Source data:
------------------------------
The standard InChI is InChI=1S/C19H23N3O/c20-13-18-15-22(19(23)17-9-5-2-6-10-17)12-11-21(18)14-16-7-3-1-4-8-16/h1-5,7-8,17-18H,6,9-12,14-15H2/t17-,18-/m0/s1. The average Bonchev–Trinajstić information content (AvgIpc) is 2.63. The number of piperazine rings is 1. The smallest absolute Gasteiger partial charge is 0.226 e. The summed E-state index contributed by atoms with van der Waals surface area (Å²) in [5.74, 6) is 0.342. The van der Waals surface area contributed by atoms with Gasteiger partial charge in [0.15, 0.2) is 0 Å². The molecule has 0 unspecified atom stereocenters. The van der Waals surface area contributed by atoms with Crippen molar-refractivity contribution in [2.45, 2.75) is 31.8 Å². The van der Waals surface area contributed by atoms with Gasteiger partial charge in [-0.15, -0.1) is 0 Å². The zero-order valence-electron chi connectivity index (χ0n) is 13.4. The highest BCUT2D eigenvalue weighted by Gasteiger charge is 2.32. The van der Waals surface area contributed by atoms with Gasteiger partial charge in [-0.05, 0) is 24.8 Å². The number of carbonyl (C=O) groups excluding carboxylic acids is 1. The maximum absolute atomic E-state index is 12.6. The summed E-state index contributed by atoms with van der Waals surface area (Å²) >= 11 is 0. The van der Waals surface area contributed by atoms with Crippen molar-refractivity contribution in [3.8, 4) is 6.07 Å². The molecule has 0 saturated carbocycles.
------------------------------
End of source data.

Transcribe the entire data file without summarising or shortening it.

The standard InChI is InChI=1S/C19H23N3O/c20-13-18-15-22(19(23)17-9-5-2-6-10-17)12-11-21(18)14-16-7-3-1-4-8-16/h1-5,7-8,17-18H,6,9-12,14-15H2/t17-,18-/m0/s1. The average Bonchev–Trinajstić information content (AvgIpc) is 2.63. The number of piperazine rings is 1. The smallest absolute Gasteiger partial charge is 0.226 e. The summed E-state index contributed by atoms with van der Waals surface area (Å²) in [5.74, 6) is 0.342. The van der Waals surface area contributed by atoms with Gasteiger partial charge in [0.15, 0.2) is 0 Å². The molecule has 0 unspecified atom stereocenters. The van der Waals surface area contributed by atoms with Crippen molar-refractivity contribution in [2.45, 2.75) is 31.8 Å². The van der Waals surface area contributed by atoms with Gasteiger partial charge in [-0.15, -0.1) is 0 Å². The zero-order valence-electron chi connectivity index (χ0n) is 13.4. The highest BCUT2D eigenvalue weighted by Gasteiger charge is 2.32. The van der Waals surface area contributed by atoms with Gasteiger partial charge in [-0.05, 0) is 24.8 Å². The number of carbonyl (C=O) groups excluding carboxylic acids is 1. The maximum absolute atomic E-state index is 12.6. The summed E-state index contributed by atoms with van der Waals surface area (Å²) >= 11 is 0. The van der Waals surface area contributed by atoms with Crippen molar-refractivity contribution in [3.8, 4) is 6.07 Å². The molecule has 0 saturated carbocycles.